Identifying quantitative trait loci (QTL) underlying complex, low-heritability traits is notoriously difficult. Prototypical for such traits, calving ease is an important breeding objective of cattle (Bos taurus)-improving programs. To identify QTL underlying calving ease, we performed a genome-wide association study using estimated breeding values (EBVs) as highly heritable phenotypes for paternal calving ease (pCE) and related traits. The massively structured study population consisted of 1800 bulls of the German Fleckvieh (FV) breed. Two pCE-associated regions on bovine chromosomes (BTA) 14 and 21 (P = 5.72 × 10−15 and P = 2.27 × 10−8, respectively) were identified using principal components analysis to correct for population stratification. The two most significantly associated SNPs explain 10% of the EBV variation. Since marker alleles with negative effect on pCE have positive effects on growth-related traits, the QTL may exert their effects on the birthing process through fetal growth traits. The QTL region on BTA14 corresponds to a human chromosome (HSA) region that is associated with growth characteristics. The HSA region corresponding to the BTA21 pCE QTL is maternally imprinted and involved in the Prader–Willi and Angelman syndromes. Resequencing of positional candidate genes on BTA14 revealed a highly significantly (P = 1.96 × 10−14) associated polymorphism ablating a polyadenylation signal of the gene encoding ribosomal protein S20 (RPS20). Our study demonstrates the leverage potential of EBVs in unraveling the genetic architecture of lowly heritable traits.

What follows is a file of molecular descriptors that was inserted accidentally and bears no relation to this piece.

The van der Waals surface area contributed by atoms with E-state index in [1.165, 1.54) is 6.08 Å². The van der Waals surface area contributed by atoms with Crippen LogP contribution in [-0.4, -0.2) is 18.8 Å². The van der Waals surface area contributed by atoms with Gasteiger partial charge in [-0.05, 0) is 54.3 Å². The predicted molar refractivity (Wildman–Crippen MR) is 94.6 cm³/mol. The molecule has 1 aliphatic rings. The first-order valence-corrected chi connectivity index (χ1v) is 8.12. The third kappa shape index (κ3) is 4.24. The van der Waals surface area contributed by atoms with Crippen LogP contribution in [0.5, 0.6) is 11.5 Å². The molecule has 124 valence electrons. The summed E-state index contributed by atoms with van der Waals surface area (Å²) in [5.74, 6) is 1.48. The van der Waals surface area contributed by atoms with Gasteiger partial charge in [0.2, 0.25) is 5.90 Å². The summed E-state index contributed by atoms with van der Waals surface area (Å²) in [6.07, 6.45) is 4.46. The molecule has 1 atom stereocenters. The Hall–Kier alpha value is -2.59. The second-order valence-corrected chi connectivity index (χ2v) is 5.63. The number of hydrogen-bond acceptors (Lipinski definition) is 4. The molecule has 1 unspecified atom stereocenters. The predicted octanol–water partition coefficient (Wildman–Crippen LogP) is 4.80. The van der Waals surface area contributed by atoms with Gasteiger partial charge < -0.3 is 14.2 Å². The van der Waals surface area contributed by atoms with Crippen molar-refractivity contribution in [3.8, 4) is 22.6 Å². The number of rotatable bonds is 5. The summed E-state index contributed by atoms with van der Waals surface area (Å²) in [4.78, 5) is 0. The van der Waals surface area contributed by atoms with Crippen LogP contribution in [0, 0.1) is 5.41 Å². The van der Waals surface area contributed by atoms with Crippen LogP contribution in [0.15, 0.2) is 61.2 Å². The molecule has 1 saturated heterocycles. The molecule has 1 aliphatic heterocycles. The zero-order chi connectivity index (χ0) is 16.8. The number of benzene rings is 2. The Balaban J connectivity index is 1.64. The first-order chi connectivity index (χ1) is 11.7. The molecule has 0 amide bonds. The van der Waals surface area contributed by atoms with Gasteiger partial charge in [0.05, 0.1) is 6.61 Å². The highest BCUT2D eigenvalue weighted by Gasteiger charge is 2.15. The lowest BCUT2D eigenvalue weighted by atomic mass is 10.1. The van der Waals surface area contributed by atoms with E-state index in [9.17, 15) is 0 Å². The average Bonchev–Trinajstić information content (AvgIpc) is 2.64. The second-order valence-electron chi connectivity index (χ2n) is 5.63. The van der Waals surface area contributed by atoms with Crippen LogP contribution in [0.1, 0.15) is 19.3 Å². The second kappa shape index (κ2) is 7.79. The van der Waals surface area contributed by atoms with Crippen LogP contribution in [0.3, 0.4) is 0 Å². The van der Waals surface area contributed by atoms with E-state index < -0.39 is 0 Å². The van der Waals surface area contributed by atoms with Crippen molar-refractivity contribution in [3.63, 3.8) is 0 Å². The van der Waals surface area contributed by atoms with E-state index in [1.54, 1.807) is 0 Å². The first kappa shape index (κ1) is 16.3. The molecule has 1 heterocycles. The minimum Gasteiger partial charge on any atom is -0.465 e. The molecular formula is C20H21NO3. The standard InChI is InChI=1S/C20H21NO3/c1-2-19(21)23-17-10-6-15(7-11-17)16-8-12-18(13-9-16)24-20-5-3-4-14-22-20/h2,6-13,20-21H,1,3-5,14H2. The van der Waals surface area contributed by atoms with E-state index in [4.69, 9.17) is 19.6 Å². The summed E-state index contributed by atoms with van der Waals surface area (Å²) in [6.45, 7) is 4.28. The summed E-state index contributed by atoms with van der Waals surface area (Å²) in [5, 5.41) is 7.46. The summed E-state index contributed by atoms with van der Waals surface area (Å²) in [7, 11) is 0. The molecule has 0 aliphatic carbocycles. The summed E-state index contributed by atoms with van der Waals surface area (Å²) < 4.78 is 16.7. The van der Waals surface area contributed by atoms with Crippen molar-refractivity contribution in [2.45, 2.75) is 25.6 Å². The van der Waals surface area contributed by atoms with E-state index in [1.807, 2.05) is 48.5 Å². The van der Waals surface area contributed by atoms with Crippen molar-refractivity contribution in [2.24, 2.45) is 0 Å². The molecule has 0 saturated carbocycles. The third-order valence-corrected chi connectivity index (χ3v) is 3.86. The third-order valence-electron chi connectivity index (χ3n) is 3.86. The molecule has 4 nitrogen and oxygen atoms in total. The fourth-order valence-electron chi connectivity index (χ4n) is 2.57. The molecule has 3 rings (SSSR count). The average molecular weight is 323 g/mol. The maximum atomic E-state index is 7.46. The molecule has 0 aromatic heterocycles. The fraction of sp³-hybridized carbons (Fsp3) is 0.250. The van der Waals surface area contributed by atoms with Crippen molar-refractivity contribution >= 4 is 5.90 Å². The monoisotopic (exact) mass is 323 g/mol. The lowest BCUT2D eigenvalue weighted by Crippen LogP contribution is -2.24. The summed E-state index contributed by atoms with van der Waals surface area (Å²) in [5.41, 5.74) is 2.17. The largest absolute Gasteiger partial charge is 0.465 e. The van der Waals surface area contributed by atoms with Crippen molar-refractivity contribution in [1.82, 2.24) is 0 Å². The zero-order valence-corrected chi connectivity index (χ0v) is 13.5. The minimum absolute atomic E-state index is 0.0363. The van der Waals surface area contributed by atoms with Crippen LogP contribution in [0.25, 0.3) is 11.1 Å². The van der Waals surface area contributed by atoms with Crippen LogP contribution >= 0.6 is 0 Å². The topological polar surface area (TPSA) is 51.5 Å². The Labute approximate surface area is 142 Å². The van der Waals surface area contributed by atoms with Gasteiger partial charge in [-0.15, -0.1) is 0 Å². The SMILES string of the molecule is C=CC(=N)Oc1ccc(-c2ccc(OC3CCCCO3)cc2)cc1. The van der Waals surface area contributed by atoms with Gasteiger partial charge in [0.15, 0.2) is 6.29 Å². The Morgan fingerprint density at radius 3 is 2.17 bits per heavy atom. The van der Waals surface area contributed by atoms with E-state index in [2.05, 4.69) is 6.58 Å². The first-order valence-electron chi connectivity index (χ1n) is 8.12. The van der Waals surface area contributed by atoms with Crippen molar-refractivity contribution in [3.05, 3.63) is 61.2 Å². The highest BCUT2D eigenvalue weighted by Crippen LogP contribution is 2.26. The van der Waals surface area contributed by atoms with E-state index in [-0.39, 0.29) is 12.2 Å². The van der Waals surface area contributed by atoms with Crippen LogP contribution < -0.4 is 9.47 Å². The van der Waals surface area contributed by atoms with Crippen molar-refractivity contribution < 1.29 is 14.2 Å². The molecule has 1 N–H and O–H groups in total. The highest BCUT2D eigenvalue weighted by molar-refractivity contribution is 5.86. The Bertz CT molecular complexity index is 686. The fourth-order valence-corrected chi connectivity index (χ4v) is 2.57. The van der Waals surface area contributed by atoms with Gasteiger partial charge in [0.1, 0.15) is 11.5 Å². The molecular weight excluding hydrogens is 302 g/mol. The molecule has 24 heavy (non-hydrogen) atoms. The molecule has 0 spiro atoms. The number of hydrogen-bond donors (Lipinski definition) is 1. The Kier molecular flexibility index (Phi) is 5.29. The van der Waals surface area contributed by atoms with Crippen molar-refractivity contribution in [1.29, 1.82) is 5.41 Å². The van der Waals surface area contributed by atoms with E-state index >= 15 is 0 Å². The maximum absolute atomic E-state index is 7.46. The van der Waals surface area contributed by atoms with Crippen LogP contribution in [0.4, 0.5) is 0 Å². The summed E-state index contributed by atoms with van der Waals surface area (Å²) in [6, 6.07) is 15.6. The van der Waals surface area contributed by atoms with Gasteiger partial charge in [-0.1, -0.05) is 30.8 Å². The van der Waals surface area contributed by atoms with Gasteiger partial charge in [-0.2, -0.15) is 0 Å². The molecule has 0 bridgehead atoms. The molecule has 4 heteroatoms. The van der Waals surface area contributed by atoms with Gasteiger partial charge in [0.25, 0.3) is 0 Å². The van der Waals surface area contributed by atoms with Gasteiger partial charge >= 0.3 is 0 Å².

Supporting information is available online at http://www.genetics.org/cgi/content/full/genetics.110.124057/DC1.
Communicating editor I. Hoeschele
- Received October 11, 2010.
- Accepted November 1, 2010.
- Copyright © 2011 by the Genetics Society of America